What Madame Marjorie Taught Me (Part 1)

Marjorie and I at the Girls Who Rule the World Weekend Retreat in Oct 2012.

Marjorie Harvey, the legend herself. Lori Harvey’s mother, the socialite, has taken the Black community (Black Twitter) storm. Before Lori Harvey was a topic of Black Twitter’s eye, I was educated through Marjorie’s ideas and strategies as a young tween. How? Where is the class?

Let me tell you…

My mother was (and still is) one of the prominent supporters of my training. From socializing, etiquette, debutante prep, and college preparation, my mother taught me the motto, “Whatever I have, I give to my children and more.” I call my mother the Connector because she always has someone in her network to help me. One of those pieces of training includes Marjorie’s non-profit, Girls Who Rule the World.

Girls Who Rule the World

The Steve and Marjorie Harvey Foundation started this program in two sections, girls and boys, to educate the next generation in their vision.

Girls Who Rule the World (GWRTW) is designed to enhance the development of young girls and provide a forum to expose them to the benefits and importance of positive self-image, responsible conduct and respect for self & others via educational achievement, cultural enrichment and mentoring. — The Steve and Marjorie Harvey Foundation

I grew up in Atlanta, GA. The Black Mecca, according to those from Old Atlanta. Old Atlanta is where the connections are as sweet as our sweet tea. As my mother says, “I always know someone who knows somebody.” That’s Old Atlanta for you. It is a place of Black Excellence through its growing industry of professionals and entertainment industry connections. A perfect place for the Harveys to host a non-profit event is a prime target of young black girls & boys to teach.

My experience with this program was eye-opening. Let me explain how…

Out of the many applications sent in, I was one of the 100 girls chosen in 2012 to join the program.

I learned self-development skills, public speaking, proper ways to exercise, sex education, and dining etiquette. The initial program set the tone of what my future was going to be like and was my introduction to several key ideas that shaped me today.

Self Assurance

Definition of Self Assurance

noun. confidence in one’s abilities and character

Confidence is a crucial factor in a young girl’s life. How you build her up when she begins her journey to womanhood can give her advantages or disadvantages in life. From how to confidently stand out among your peers to something as monumental as having your first physical relationship with someone, self-assurance is needed for young girls.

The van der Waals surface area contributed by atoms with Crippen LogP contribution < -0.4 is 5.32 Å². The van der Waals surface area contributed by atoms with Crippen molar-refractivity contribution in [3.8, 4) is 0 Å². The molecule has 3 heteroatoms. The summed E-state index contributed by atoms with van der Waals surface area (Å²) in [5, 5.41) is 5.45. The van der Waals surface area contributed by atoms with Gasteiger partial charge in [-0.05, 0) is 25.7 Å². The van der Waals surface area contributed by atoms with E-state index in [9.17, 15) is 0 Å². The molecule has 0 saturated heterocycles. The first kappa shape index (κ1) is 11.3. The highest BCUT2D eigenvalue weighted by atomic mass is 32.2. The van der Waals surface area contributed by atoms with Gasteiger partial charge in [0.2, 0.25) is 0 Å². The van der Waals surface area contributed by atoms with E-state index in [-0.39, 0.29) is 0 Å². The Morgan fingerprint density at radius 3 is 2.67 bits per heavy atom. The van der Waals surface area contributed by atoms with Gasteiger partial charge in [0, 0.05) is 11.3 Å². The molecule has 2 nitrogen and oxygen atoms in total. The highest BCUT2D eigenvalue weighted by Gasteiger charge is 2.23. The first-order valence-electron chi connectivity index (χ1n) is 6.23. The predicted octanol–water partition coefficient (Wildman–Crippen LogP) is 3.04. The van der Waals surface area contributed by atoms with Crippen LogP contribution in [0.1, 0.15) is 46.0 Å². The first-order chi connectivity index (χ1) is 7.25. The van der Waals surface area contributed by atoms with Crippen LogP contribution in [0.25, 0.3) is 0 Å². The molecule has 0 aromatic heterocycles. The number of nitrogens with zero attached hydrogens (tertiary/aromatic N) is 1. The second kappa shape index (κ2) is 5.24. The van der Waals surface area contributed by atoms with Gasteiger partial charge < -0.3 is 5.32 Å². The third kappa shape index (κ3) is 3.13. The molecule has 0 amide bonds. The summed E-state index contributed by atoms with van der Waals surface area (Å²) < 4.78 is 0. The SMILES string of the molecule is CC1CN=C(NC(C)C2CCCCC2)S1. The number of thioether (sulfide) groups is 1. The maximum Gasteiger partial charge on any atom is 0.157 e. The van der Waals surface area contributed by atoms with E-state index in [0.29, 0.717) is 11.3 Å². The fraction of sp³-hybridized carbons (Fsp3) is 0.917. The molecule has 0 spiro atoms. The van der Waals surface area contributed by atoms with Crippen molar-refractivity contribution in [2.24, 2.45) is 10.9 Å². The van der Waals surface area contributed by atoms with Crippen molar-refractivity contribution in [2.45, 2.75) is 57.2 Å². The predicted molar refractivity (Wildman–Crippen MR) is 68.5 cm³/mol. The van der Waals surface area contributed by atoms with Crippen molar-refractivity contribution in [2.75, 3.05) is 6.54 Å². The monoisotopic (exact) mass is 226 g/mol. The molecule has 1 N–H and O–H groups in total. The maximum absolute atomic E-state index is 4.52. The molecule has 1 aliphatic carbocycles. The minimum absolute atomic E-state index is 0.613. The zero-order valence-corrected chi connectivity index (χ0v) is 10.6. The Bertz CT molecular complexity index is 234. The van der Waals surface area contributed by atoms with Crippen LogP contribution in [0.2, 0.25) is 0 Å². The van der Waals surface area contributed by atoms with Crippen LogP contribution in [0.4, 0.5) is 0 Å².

One of the ‘revolutionary acts’ of this program that Marjorie and her team placed into our young minds are that we are in charge of our future. We are in charge of how we position ourselves in everyday life, from high school to our future workplace. All of this is the only potential.

As women, we focus too much on potential even at a young age. “But if I do this, I won’t get the grade I want. But if I ignore him, he won’t ask me to dance. Etc, etc.” But, how we use the tools they have given us is the true advantage of choice.

Marjorie and her team taught us the game, but how we use it is up to us. How are you using it?

I worked out with the Marine Corps at Stone Mountain in 2012.

Lead through Every Moment

To connect, I was assigned a teen mentor to help me through the program. My mentor’s name was G (hidden for safety reasons). She was sweet, always cracked jokes to make me feel at ease with the others, and was always available to chat about my (minor) problems via Snapchat back in the day.

One of the best things was G went through the program herself. It was an instant bonding that you experienced that someone was at that exact moment just like you. I made sure to keep in contact with her until my mid-high school years. But that’s for another post.

It was one of the fantastic ways the program showed you how girls can help other girls. From encouragement to tell everyone your story (to over 100 girls in the room) to building new friendships, I felt like I was in a place where I belonged. I didn’t feel the need to put this mask on that I am the strongest girl in the world. I could be me, Sterling.

Are you leading your own story in your life? If you are, are you helping someone like a young girl in your life as a mentor?

Knowledge is Power

One of the goals of this program is to teach young girls. You do that by openly sharing knowledge with these blooming women searching for a purpose. I was in search of a drive. My tweens were a life of confusion with my constant school exchanges, fitting into the school cultural crowd, and making sure I stood out enough to be chosen & to succeed.

Knowledge is power is one of my favorite mantras because the start of this program was the beginning of my path to becoming a debutante and a highly successful woman at a young age. But with power, you must take action on it. If you sit on this information, the world will continue to spin and pass over you.

You are not the exception.

You need to be the expectation when you walk into the room.

Me at the Girls Who Rule the World Weekend Retreat in Oct 2012.

Your Future

As this series continues, I will continue to dive into what I did in this program in 2012 while giving you current resources on your journey. Learn from me what I learned from Madame Marjorie. I take my Pearls of Wisdom from her and her team for the great good of my life.

The benefit that you have today is access. You have access to me to help you on your path to success. You also have access to more resources on the internet than when I began my journey as a young tween.

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